Schiano has no regrets about ordering his defense to attack with Giants in victory formation
Bucs coach Greg Schiano doesn't have 'any remorse or regret,' about his decision to have his defense attack Giants quarterback Eli Manning as he attempted to kneel down and run the final five seconds off the clock in Sunday's 41-34 win over Tampa Bay.
In fact, Schiano claimed his Rutgers University team caused a fumble using that play four times in the past five years.
"Well, the play you're talking about at the end of the game, that's a play we've done...oh, we've caused a fumble four times in the last five years with that play,'' Schiano said Monday. "And it's something that we've practiced. To me it's a clean, hard, tough finish-the-game play. Some people disagree with that. That's certainly what makes the world go round. Everybody has opinions. But I don't have any remorse or regret. It's clean, hard football. It was no sneak attack. We were down, ready to go and that's how we do it all the time. If you've studied any tape of us, that's how we do it.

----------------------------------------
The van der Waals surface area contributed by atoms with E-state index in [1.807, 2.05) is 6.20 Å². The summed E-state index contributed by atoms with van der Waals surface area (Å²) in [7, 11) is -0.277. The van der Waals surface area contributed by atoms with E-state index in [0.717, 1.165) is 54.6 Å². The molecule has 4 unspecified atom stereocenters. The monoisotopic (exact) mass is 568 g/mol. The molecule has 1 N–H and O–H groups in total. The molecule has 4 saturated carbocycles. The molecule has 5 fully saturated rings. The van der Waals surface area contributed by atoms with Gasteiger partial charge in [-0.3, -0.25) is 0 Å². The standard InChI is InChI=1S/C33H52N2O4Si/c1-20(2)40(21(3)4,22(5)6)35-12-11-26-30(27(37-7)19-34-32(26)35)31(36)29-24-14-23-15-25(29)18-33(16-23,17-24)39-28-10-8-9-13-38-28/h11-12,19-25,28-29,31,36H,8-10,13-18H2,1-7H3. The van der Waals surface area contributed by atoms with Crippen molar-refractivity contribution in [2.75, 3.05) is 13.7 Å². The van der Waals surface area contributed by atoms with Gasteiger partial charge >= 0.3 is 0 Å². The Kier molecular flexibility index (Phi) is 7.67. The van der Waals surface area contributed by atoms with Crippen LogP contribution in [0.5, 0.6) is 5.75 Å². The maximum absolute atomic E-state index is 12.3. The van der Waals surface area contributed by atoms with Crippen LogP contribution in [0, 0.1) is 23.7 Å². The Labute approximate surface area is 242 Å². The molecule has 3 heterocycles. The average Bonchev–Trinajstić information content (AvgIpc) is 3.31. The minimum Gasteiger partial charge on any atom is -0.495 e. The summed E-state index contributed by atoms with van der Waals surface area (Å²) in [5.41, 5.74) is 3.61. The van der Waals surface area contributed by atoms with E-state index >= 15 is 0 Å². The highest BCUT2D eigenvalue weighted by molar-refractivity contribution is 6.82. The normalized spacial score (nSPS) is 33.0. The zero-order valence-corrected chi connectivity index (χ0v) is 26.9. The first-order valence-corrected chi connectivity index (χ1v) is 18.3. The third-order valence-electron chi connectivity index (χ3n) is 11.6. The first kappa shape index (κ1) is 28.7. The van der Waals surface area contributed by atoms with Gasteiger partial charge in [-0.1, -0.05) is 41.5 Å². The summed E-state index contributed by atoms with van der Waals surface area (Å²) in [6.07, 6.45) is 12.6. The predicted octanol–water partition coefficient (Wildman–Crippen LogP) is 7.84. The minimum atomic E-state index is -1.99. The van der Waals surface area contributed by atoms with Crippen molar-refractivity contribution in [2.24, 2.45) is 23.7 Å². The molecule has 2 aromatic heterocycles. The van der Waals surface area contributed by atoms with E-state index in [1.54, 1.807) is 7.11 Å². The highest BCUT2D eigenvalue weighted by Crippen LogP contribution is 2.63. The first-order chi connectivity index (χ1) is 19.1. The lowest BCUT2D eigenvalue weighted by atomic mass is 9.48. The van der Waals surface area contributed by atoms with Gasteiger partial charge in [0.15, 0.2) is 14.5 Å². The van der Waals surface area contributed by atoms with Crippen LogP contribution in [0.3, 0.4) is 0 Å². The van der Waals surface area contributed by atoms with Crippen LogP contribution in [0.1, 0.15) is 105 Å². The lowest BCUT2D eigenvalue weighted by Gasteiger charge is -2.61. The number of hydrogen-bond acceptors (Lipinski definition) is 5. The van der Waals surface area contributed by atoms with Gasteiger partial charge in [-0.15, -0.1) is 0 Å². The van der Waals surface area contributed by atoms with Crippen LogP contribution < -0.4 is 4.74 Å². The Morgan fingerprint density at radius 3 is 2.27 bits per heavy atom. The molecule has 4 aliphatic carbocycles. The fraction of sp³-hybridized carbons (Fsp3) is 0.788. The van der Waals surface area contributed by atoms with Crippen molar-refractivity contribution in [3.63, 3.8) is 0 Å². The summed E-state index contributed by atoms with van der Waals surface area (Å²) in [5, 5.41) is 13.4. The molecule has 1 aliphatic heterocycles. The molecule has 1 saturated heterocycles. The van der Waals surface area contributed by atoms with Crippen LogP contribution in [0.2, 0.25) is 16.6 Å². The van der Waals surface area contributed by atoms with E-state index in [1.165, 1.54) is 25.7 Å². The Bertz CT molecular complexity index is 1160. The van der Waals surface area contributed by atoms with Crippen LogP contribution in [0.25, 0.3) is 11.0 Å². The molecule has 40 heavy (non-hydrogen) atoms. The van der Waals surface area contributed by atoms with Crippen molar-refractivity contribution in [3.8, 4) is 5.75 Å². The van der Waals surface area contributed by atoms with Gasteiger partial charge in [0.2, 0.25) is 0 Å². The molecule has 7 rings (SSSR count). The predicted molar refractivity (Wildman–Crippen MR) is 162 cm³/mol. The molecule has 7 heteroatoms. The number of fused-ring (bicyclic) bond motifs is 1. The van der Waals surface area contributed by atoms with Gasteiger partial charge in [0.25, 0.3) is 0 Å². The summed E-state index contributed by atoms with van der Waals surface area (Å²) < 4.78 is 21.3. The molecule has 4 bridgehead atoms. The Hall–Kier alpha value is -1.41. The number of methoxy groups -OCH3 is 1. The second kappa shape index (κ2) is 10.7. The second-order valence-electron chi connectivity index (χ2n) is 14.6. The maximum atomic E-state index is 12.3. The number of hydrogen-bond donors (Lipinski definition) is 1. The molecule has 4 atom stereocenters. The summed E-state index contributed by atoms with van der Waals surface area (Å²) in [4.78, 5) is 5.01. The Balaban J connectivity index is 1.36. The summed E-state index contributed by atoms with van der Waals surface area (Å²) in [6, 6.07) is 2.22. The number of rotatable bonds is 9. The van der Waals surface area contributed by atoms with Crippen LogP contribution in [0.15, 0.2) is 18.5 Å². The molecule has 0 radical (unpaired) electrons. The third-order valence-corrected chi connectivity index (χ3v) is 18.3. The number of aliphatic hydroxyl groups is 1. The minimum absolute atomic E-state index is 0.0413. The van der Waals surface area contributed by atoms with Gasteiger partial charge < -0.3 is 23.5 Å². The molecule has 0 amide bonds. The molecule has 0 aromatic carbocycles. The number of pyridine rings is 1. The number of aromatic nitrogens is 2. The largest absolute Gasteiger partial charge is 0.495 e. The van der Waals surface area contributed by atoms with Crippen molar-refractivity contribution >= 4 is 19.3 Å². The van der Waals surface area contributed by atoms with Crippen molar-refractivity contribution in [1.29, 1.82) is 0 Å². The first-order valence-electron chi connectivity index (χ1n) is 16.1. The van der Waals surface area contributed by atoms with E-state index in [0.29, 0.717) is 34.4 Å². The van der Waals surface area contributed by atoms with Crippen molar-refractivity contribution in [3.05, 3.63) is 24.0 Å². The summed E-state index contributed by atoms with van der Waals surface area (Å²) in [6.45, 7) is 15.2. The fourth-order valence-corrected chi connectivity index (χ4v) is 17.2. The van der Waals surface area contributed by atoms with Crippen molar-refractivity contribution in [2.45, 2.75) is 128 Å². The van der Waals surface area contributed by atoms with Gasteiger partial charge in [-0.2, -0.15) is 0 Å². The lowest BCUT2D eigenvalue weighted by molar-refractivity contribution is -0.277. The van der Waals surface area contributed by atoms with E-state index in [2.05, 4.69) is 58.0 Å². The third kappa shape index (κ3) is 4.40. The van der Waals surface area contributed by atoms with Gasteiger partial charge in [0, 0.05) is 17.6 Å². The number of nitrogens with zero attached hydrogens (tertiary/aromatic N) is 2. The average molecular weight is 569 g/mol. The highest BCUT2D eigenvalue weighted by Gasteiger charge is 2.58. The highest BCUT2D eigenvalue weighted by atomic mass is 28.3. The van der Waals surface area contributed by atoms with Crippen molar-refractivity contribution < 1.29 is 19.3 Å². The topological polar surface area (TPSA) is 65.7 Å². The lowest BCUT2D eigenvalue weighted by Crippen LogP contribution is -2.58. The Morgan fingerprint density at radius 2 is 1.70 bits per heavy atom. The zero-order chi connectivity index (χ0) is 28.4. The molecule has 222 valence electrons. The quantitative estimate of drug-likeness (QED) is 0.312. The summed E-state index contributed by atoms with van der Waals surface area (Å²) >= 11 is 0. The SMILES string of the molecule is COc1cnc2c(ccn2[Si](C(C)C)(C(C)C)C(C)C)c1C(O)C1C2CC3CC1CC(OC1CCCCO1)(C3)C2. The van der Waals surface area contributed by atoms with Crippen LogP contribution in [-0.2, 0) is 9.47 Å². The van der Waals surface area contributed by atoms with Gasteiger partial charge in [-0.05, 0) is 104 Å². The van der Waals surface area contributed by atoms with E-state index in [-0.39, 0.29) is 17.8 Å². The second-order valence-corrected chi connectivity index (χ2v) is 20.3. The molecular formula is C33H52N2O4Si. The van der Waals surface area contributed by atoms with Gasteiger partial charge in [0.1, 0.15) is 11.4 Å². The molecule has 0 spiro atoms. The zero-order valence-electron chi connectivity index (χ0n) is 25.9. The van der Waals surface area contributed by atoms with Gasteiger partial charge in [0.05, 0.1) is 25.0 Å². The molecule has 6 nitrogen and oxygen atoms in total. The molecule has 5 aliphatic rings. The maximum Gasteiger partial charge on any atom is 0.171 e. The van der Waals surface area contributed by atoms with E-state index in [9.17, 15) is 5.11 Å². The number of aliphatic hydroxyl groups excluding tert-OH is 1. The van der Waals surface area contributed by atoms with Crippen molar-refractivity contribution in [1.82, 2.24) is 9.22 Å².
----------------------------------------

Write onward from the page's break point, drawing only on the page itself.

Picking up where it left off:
"Exact same situation. Victory formation versus this.''
Schiano was asked if he would call for that play if the Bucs were trailing by more than one score?
"I'm the one who makes the decision to call that. We have that in our play book and if I choose to call it, then I call it,''
Schiano said. "If I don't, I don't.
"Now, having said all that, this is the second time I've talked about it and we're going to move onto other stuff. This is not going to be the topic of conversation because we had a football game that we should've won and we didn't and that's what I'm most frustrated with right now and that's where my attention is.''
The Bucs did not use the play leading 24-13 when Manning took a knee at his own 7-yard line with eight seconds remaining in the first half.
"Think about the question,'' Schiano said. "If at the end of the game, they throw the ball down the field and score we lose anyway. At halftime if they do it, they get seven points and the game goes on.''